Carnival Corporation and its Princess subsidiary just can’t seem to quit polluting the planet. As the Financial Times reports, Carnival’s pollution problem is so bad that across its fleet, the large boats pollute 10 times more than all 260 million of Europe’s cars. That tidbit comes courtesy of a study by the European think tank Transport & Environment, which looked at 203 cruise ships sailing European waters in 2017. The organization found that Carnival–and its brands–were the proud owners of seven of the 20 most polluting cruise-ship lines.
The report also found that besides over-tourism and crashing into ports, there’s a good reason for European cities to dislike cruise ships: they are emitting sulfur dioxide all over the place. If you can’t keep your pollutants straight, sulfur dioxide causes both acid rain and lung cancer. Cruise lines, it turns out, have been dropping the gas all over Europe; the report says Barcelona, Palma Mallorca, and Venice were the cities worst affected by sulfur dioxide emissions. Per the FT, “sulfur dioxide emissions from cars was 3.2m kt versus 62m kt from cruise ships, with Carnival accounting for half that, the study found.”
The report comes just days after Carnival agreed to pay a $20-million fine and undertake increased monitoring of its delightful practice of dumping sewage and plastic waste directly into the ocean (as well as its leaking gas, dirty water, and oily discharge). The company apparently tried to cover up its environmental misdeeds by falsifying records, fixing problems right before inspections, and even trying to get the U.S. Coast Guard to redefine the terms of its environmental compliance plan.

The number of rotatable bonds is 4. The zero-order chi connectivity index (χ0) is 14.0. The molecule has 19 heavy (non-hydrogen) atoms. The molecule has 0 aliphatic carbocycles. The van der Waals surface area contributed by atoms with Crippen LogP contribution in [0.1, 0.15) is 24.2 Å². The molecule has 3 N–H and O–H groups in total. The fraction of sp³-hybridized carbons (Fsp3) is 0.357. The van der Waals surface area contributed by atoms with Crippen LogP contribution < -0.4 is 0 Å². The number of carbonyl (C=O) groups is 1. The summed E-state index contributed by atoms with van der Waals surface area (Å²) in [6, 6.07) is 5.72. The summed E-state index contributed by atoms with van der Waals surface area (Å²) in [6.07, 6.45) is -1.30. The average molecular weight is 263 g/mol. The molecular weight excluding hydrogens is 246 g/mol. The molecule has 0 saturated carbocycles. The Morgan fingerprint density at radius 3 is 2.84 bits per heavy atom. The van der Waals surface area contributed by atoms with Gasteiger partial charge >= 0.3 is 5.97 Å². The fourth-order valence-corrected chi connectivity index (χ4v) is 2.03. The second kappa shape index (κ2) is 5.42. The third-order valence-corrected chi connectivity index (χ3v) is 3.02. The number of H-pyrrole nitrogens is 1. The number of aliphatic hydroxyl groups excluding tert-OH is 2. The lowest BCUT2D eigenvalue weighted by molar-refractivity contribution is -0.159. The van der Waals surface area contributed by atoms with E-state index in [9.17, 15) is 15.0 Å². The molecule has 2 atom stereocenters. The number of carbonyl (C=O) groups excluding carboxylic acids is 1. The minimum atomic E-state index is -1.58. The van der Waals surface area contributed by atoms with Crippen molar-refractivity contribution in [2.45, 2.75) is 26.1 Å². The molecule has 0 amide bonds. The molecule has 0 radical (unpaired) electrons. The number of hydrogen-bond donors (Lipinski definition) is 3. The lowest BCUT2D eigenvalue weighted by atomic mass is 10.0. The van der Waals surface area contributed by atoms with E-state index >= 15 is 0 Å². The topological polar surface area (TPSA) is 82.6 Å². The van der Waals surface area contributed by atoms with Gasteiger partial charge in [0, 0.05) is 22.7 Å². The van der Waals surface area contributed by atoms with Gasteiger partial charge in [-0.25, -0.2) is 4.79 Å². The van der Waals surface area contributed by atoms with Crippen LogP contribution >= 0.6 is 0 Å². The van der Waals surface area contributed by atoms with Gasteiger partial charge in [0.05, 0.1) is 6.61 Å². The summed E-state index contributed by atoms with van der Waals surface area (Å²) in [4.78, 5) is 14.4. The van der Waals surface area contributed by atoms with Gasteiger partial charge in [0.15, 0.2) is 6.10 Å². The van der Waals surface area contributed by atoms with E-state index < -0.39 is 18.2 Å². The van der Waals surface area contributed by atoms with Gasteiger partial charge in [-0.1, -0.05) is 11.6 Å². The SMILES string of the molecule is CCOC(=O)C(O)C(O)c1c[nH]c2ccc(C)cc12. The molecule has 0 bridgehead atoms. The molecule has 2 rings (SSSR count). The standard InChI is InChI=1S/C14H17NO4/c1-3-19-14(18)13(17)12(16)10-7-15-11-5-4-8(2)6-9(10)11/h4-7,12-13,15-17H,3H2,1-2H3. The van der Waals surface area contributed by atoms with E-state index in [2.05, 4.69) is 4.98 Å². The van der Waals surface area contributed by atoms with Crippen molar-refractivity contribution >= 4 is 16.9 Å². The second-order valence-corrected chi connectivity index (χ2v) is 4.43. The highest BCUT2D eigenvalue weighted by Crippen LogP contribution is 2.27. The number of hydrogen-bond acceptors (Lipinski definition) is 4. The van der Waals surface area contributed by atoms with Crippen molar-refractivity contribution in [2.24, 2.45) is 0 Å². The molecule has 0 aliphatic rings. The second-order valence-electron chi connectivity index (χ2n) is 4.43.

This isn’t the first time that the company has admitted culpability. It has a long list of environmental violations dating back to 1993. Carnival was hauled into court in 2016, and the company pleaded guilty to dumping oily waste from its Princess Line ships; it was fined $40 million and given a five-year probation period. On Monday, it admitted to violating that probation, which resulted in this latest $20-million fine as well as a dressing down by U.S. District Judge Patricia Seitz. “You not only work for employees and shareholders. You are a steward of the environment,” she told Carnival CEO Arnold Donald, according to NPR. “The environment needs to be a core value, and I hope and pray it becomes your daily anthem.” Couldn’t have said it better ourselves.
We reached out to Carnival for comment or, you know, a plan to stop polluting. Here’s what they sent:
CLIA and its cruise line members are committed to a zero-emission future, as is the entire maritime sector. The cruise industry represents less than 1% of shipping and is making progress towards this goal, but it will take time. The industry welcomes the involvement of civil society in this discussion and is disappointed Transport & Environment has published the internal analysis, conducted exclusively by internal staff, without discussion, input or updated insights from the cruise industry or cruise destinations. There is further concern that the results have been published without any academic scrutiny, peer review or scientifically-robust methodology.